139. The international community, through the United Nations, also has the responsibility to use appropriate diplomatic, humanitarian and other peaceful means, in accordance with Chapters VI and VIII of the Charter, to help protect populations from genocide, war crimes, ethnic cleansing and crimes against humanity. In this context, we are prepared to take collective action, in a timely and decisive manner, through the Security Council, in accordance with the Charter, including Chapter VII, on a case-by-case basis and in cooperation with relevant regional organizations as appropriate, should peaceful means be inadequate and national authorities manifestly fail to protect their populations from genocide, war crimes, ethnic cleansing and crimes against humanity. We stress the need for the General Assembly to continue consideration of the responsibility to protect populations from genocide, war crimes, ethnic cleansing and crimes against humanity and its implications, bearing in mind the principles of the Charter and international law. We also intend to commit ourselves, as necessary and appropriate, to helping States build capacity to protect their populations from genocide, war crimes, ethnic cleansing and crimes against humanity and to assisting those which are under stress before crises and conflicts break out.
140. We fully support the mission of the Special Advisor of the Secretary-General on the Prevention of Genocide.
The above paragraphs in the 2005 World Summit Outcome Document serve as the basis for the inter-governmental agreement to the Responsibility to Protect. The General Assembly adopted the 2005 World Summit Outcome Document in its resolution 60/1 of 2005.[24] The body subsequently committed to
continue consideration of the Responsibility to Protect with its Resolution A/Res/63/308 of October 2009.[25] The UN
Security Council first reaffirmed the Responsibility to Protect in Resolution 1674 (2006) on the protection of civilians in armed conflict, recalling in particular paragraphs 138 and 139 of the Summit Outcome regarding the responsibility to protect populations from genocide, war crimes, ethnic cleansing and crimes against humanity.[26]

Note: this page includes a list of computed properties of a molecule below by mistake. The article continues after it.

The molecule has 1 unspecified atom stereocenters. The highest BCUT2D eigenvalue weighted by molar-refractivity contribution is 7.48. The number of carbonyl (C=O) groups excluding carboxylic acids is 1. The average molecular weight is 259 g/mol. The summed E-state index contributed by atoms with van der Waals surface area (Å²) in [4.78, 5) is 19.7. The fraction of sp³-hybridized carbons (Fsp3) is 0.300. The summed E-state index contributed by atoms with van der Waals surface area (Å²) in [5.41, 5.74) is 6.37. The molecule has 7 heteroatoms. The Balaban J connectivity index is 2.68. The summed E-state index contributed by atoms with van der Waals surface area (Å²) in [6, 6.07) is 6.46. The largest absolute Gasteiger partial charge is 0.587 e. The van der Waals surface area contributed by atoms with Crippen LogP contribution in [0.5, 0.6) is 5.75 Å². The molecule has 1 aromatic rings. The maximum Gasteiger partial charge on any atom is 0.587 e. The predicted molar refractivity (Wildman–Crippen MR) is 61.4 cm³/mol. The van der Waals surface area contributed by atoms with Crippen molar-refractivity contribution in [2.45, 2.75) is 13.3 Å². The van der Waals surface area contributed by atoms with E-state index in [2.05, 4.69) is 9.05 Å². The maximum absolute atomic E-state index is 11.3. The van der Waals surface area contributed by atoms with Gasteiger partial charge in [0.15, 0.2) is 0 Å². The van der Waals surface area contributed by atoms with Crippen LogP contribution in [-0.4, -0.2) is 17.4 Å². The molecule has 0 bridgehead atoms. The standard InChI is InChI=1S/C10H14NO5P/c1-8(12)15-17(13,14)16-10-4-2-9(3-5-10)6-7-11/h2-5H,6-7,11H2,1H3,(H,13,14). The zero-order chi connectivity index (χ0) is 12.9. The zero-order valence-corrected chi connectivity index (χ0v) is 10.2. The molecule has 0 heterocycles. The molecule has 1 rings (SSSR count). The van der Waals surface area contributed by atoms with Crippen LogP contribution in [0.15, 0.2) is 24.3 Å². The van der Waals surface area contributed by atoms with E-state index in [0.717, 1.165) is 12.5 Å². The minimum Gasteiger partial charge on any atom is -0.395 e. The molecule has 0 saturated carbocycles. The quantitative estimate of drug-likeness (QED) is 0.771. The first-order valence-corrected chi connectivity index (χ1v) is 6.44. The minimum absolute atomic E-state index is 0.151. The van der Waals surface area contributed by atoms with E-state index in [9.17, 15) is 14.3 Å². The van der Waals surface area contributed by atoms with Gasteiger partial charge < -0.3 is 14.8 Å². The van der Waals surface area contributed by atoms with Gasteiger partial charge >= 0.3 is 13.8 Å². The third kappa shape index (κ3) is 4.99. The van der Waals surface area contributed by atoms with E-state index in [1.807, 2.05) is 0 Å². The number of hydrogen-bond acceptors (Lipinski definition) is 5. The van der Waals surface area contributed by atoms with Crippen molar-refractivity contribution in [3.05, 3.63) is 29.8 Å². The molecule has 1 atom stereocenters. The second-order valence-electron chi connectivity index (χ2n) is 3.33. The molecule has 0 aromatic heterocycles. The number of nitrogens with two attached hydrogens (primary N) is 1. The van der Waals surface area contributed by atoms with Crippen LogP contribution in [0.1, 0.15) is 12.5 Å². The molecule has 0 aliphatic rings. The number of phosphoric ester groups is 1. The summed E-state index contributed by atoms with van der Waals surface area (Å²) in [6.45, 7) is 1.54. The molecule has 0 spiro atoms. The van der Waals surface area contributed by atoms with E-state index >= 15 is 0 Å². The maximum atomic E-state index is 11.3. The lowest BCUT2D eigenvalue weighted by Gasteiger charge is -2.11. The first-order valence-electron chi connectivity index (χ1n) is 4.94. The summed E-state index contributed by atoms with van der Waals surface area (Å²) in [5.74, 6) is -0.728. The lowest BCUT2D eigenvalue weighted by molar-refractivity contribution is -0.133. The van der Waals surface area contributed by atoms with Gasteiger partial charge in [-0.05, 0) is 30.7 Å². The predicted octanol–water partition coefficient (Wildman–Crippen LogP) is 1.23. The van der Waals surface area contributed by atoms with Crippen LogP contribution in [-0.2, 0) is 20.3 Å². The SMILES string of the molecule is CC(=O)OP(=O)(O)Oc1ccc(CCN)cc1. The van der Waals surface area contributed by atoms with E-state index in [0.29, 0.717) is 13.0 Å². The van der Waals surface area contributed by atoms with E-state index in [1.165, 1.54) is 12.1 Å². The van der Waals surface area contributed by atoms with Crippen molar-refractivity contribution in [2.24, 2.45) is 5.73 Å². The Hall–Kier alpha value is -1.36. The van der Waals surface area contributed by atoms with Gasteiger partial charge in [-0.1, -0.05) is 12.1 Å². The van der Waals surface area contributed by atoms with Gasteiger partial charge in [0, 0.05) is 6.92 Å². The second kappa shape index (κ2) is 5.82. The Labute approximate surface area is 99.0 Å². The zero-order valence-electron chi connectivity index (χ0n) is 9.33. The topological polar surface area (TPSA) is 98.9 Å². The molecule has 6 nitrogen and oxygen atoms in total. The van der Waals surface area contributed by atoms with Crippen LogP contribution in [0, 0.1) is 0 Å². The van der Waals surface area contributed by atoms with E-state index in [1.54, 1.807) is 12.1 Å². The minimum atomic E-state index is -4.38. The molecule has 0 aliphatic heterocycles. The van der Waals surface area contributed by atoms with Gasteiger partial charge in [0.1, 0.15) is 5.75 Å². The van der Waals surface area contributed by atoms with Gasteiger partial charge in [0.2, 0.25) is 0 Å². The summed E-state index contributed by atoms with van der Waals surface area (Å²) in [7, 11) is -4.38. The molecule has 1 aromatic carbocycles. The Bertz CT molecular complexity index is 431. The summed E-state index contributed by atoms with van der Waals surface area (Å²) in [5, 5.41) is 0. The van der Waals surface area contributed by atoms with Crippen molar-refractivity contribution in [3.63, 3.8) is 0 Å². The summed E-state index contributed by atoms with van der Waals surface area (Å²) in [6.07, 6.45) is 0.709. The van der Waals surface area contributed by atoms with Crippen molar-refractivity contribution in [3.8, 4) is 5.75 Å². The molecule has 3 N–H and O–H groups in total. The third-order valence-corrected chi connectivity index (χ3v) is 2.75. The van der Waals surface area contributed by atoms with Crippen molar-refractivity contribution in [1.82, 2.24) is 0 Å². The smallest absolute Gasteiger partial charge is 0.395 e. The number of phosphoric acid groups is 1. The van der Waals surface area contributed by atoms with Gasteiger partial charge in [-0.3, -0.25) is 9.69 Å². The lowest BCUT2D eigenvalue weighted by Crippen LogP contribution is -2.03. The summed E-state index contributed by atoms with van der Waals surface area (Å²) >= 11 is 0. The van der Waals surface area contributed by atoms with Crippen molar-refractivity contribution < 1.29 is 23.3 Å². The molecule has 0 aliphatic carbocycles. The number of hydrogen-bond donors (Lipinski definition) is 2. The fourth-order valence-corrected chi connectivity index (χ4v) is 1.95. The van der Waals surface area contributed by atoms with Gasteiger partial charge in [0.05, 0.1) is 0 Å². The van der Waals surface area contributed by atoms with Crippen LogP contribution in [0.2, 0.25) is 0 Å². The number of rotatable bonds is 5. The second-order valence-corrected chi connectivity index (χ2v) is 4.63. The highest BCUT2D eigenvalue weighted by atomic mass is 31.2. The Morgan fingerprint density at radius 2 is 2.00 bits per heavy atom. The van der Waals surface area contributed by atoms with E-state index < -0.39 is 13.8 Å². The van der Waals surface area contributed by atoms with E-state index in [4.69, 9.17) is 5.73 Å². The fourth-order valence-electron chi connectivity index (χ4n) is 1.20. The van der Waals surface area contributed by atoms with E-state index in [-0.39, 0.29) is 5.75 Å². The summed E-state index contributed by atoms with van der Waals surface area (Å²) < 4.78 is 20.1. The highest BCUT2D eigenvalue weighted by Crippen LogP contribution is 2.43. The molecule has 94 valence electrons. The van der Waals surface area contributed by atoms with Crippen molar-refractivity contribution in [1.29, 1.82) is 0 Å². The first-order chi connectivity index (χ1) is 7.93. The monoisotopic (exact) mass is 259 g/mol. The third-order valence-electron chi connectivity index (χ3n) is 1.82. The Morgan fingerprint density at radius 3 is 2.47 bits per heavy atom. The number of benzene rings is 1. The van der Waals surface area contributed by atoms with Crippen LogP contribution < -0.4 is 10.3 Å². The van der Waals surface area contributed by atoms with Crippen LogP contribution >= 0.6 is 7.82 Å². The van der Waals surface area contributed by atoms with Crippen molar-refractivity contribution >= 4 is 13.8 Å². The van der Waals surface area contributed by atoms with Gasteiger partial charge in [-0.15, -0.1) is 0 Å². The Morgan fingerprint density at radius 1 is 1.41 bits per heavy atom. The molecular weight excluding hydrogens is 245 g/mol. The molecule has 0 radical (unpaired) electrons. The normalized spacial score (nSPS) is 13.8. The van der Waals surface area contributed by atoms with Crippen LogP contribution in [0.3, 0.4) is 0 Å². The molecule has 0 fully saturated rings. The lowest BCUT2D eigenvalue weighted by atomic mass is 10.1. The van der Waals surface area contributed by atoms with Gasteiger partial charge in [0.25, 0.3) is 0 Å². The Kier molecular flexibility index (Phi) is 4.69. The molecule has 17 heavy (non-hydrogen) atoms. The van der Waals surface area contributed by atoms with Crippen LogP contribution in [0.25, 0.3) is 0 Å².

The Responsibility to Protect (R2P or RtoP) is a proposed norm that sovereignty is not an absolute right, and that states forfeit aspects of their sovereignty when they fail to protect their populations from mass atrocity crimes and human rights violations (namely genocide, crimes against humanity, war crimes, and ...
     The Responsibility to Protect (R2P or RtoP) is a global political commitment which was endorsed by all member states of the United Nations at the 2005 World Summit to prevent genocide, war crimes, ethnic cleansing and crimes against humanity.
       Humanitarian intervention has been defined as a state's use of "military force against another state when the chief publicly declared aim of that military action is ending human-rights violations being perpetrated by the state against which it is directed."
      The International Commission on Intervention and State Sovereignty (ICISS) was an ad hoc commission of participants which in 2001 worked to popularize the concept of humanitarian intervention and democracy-restoring intervention under the name of "Responsibility to protect."
 
regards
Jane